Reuters on Thursday published an extensive evaluation - double bylined by the outlet's veteran U.S. foreign policy correspondent Arshad Mohammed and its energy & environment correspondent Timothy Gardner - conveying new responses from the Obama administration to concerns over what outside experts have evaluated as seven straight months of Iran violating restrictions on its energy exports. The Joint Plan of Action (JPA), announced in November, limits Iran to exporting roughly 1 million barrels per day (bpd) of crude averaged out over the JPA's six-month implementation window. Iran subsequently busted through that limit every single month, until by late May Timothy Wilson, a visiting fellow at the Foundation for Defense of Democracies (FDD), calculated that it had become mathematically impossible for Iran to not end up violating the JPA restrictions. When pressed on the issue at a late May press briefing, State Department Spokesperson Jen Psaki gestured toward an old administration talking point, under which Iranian oil exports would drop so much in the coming months that the average over the six-month period would end up around the JPA's 1 million bpd figure. Figures that emerged a few days after Psaki's comments had Iranian oil exports actually increasing in May versus April, rather than precipitously sliding per the administration's predictions. On Wednesday the State Department confirmed that Iran has also been shipping crude to Syria in recent months, which FDD Executive Director Mark Dubowitz described as "of clear financial and strategic benefit to Iran" in direct violation of the JPA's caps. The Thursday Reuters report summarized the administration's new rebuttal to the range of new evidence and calculations: "that condensates, a premium-price form of very light oil found at natural gas fields and mostly used to make plastics, do not count as crude oil; that Iranian gifts of oil to Syria are not "sales" and so also do not count; and that Iran is allowed to sell between 1 million and 1.1 million bpd under the deal, a range slightly above the White House's public estimate." Bloomberg on Thursday wrote up roughly the same story - this one penned by the outlet's veteran foreign policy writer Indira Lakshmanan and its Middle East energy correspondent Anthony DiPaola - which it began by noting that Bloomberg's own numbers, in line with independent estimates, had Iran far exceeding the JPA's caps. At stake are analyst and lawmaker concerns, described in both articles, that Iranian violations of straightforward export restrictions indicate that the regime cannot be trusted to implement a comprehensive nuclear deal.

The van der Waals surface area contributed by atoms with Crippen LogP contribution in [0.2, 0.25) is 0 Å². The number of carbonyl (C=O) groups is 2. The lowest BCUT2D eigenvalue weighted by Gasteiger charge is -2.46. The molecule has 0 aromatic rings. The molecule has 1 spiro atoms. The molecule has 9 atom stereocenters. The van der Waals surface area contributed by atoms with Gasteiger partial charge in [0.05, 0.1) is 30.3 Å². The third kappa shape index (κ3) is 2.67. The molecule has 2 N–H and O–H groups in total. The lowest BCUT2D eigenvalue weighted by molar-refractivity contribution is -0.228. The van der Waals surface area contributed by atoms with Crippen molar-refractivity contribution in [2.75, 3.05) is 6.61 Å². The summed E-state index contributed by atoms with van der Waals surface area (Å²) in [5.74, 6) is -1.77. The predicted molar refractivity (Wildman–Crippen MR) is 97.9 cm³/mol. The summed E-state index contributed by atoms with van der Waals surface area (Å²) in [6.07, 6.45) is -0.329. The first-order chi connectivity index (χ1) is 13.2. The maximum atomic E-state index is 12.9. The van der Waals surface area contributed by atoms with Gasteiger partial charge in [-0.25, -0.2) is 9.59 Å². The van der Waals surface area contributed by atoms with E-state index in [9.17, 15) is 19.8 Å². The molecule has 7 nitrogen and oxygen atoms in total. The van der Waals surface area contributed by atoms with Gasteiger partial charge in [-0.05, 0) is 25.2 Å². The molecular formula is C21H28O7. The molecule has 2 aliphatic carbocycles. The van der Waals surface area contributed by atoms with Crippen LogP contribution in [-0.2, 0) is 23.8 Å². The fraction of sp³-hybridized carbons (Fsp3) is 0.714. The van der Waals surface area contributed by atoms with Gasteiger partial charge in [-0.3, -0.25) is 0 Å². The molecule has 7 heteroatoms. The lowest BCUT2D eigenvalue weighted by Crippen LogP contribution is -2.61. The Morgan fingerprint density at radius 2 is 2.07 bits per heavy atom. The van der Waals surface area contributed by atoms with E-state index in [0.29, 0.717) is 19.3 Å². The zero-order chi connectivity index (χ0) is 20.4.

The New York Times on Thursday conveyed remarks from Palestinian Authority (PA) Prime Minister Rami Hamdallah - who sits atop the newly formed cabinet agreed to by the rival Hamas and Fatah factions - admitting that his unity government has functionally zero control over the Hamas-dominated Gaza Strip, part of an interview that was published on the same day that 88 senators dispatched a letter to President Barack Obama demanding that the PA be monitored for compliance with among other things its treaty obligations to Israel. The letter [PDF] referenced black-letter U.S. legislation banning assistance to any government over which Hamas exercises an undue influence, and blasted the terror group for its "refusal to meet recognized international demands: recognition of Israel, renunciation of terror, and acceptance of previous Israel-PLO agreements." The convergence of the two dynamics - PA impotence in the Gaza Strip and deepening congressional calls for scrutiny - may prove problematic for Hamdallah and for PA President Mahmoud Abbas as they scramble to circumvent congressional moves to block aid to the Fatah-Hamas government. The 1998 Wye Accords obligate the PA to "establish and vigorously and continuously implement a systematic program for the collection and appropriate handling" of any weapons in the Gaza Strip except those permitted by the earlier 1995 Oslo II agreements [PDF]. That treaty in turn sharply limits the kinds of arms that government security forces are allowed to possess, and Hamas's forces and missile arsenal fall far beyond that scope. The Thursday New York Times article described Hamdallah as having "repeated political platitudes about Palestinian unity, but offered no practical program to deliver it." The language in the Wye Accords obligating Ramallah to disarm Hamas and integrate its forces, which is applicable in "areas under Palestinian jurisdiction," does not seem to allow the PA to ignore its obligations in cases where implementing the required "systematic program" would be really inconvienent or challenging.